It is a distinct pleasure to inform you that the ‘NOTABLE COMMITTEE for liar of the year’ has by unanimous decision declared you ‘ NOTABLE liar of the year for 2003′. Normally, the committee makes its decision in January of the New Year. On this occasion, your mendacity so impressed us that for the first time in the committee’s history exemption was made in acknowledgement of your achievements.

    There can be no doubt that in your capacity as Prime Minister, you lied brilliantly in support of the war in Iraq. No less a person than Saddam Hussein, is reputed to have said of one of your falsehoods, that you had just uttered, “The mother of all lies”. We crave your indulgence while we recall some of your finer moments.

    We noted the unflinching servility with which you dedicated yourself to lying for President Bush as his poodle, in advancing the case for war against Iraq. The claim that Saddam had Weapons of Mass Destruction (WMDs) was a high point. It showed exceptional commitment to fabrication when months after Saddam’s statue was toppled in Baghdad, and it was clear no WMDs existed, you resolutely lied on.

    One cannot forget, when you were caught out on the fib about Iraq trying to buy uranium from Niger how you held fast to the lie. It showed strength of character when you shared the fib with your friend George Bush, and led him to repeat the lie in the State of the Union address. It did not go unnoticed that the CIA had dropped the Niger assertion, but you ducked in to another lie, embraced the original lie, and reasserted that the information shared with the CIA had been based on separate intelligence. That was clearly no simple cock-and-bull story, but a really imaginative and monstrous lie that greatly impressed the committee.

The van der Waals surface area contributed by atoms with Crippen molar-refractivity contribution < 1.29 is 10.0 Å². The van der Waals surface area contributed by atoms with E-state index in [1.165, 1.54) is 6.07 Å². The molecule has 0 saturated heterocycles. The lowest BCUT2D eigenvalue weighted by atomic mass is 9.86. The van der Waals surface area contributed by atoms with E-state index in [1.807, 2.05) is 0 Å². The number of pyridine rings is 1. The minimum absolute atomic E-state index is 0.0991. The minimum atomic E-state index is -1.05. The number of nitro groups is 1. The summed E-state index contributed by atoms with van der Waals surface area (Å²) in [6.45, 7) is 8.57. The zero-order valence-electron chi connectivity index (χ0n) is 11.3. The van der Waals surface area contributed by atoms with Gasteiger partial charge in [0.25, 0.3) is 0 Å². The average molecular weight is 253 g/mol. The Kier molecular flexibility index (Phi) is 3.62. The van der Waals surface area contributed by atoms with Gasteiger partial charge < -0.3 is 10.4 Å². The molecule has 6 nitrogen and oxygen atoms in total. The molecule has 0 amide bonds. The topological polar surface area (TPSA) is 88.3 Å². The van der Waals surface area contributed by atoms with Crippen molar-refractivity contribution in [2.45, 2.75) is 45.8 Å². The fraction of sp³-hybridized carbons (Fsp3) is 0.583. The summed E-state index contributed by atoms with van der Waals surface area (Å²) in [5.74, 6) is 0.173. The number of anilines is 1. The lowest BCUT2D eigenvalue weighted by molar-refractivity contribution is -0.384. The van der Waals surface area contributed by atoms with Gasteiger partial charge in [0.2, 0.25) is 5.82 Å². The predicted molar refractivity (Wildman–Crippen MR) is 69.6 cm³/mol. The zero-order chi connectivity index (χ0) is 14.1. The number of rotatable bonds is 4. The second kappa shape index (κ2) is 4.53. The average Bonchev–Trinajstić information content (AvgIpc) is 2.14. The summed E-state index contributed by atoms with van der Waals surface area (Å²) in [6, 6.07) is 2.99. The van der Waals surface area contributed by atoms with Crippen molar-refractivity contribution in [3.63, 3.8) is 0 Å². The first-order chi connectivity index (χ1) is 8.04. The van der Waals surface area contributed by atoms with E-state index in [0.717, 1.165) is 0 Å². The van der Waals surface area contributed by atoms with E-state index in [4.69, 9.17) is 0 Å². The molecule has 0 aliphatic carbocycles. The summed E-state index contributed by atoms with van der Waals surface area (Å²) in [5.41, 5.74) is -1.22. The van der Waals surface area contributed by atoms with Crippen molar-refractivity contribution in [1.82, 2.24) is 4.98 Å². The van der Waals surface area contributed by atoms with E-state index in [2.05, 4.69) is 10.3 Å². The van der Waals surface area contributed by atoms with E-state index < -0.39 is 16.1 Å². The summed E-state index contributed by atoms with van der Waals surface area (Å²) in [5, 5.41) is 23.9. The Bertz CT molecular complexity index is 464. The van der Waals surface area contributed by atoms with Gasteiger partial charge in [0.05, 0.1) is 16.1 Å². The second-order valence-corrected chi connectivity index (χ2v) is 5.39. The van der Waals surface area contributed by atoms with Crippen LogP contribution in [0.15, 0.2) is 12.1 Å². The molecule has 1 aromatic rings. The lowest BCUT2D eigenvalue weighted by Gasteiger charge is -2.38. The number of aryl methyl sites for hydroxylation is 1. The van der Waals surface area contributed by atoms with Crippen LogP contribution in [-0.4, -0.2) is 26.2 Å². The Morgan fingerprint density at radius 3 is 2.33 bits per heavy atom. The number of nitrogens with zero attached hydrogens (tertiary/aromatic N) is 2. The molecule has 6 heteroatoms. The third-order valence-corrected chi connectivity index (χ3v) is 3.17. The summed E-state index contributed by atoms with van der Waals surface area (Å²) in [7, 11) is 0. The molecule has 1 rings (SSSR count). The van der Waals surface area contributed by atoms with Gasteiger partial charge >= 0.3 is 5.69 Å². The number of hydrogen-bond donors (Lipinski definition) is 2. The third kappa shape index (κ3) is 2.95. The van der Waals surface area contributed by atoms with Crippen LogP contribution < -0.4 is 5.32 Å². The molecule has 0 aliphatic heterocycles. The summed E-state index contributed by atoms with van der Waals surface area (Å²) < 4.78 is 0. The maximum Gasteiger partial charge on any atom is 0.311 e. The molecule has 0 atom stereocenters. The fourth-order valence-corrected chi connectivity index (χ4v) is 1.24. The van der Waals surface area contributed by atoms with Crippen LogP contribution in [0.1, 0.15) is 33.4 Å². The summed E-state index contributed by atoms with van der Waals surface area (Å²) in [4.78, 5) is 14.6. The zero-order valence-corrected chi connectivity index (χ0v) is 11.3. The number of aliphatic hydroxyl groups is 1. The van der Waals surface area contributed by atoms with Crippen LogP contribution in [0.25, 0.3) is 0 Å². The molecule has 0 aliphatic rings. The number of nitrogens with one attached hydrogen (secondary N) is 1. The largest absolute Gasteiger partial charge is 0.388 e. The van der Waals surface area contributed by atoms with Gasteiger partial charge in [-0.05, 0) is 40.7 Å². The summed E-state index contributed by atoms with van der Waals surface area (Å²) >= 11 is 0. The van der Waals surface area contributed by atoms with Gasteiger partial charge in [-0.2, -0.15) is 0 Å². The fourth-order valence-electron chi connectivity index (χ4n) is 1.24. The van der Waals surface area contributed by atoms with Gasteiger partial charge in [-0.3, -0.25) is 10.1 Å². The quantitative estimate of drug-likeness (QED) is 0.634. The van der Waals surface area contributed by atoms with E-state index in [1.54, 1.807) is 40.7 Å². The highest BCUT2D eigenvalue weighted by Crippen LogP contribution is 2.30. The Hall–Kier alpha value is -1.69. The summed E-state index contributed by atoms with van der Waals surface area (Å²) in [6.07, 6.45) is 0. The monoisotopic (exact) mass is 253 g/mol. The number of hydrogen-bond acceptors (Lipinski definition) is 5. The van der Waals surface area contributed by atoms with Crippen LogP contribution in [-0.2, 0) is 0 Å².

It was astoundingly brilliant when you faked the ’45 minutes’ Iraqi capacity for deployment of WMDs. Hans Blix’s exposure of that lie, in his diplomatic turn of phrase as you having made a “fundamental mistake” never detracted you from further barefaced lying. Your performance in the House of Commons, and your twisted-tongue statements have all helped to get you to the top. The use of the dodgy dossier before the Security Council has to be a source of much pride for you.

    We recalled President Clinton’s famous words, which had nearly earned him the prize, when he said, “I have never had sex with that woman”. The committee realised then that Monica had blown it, but Bill ended up blowing it too when he relented and said that he had made a mistake. By contrast Tony, under pressure you resolutely lied on, and that commanded our admiration and has made you, ‘El numero uno fibber and fabricator’.

    It is a distinct privilege to acknowledge that you are not an ordinary liar, but a liar of the first magnitude. Tony Blair, on behalf of the committee, I bestow upon you the honour ‘NOTABLE LIAR FOR THE YEAR 2003’.

    Congratulations.

    Sincerely,

    x

    ___________

    NOTABLE

    P.S. We again bestow the honour in 2010 on Tony Blair, with nothing further to say as the war and current devastation in Iraq have already spoken.

    PPS.( post Craig Murray report and assessment). Having read Craig Murray’s most recent assessment about your capacity for mendacity, we are now seriously considering recalling the 2010 prize.

  • Chris Dooley

    I listened when I could (in work) to the evidence given live on radio 5. I think I really need to to sit down and spend a few hours watching Blair on the video footage. I will pay special attention to the section on the legality (which seems to be the weakest link in his cocksure defence).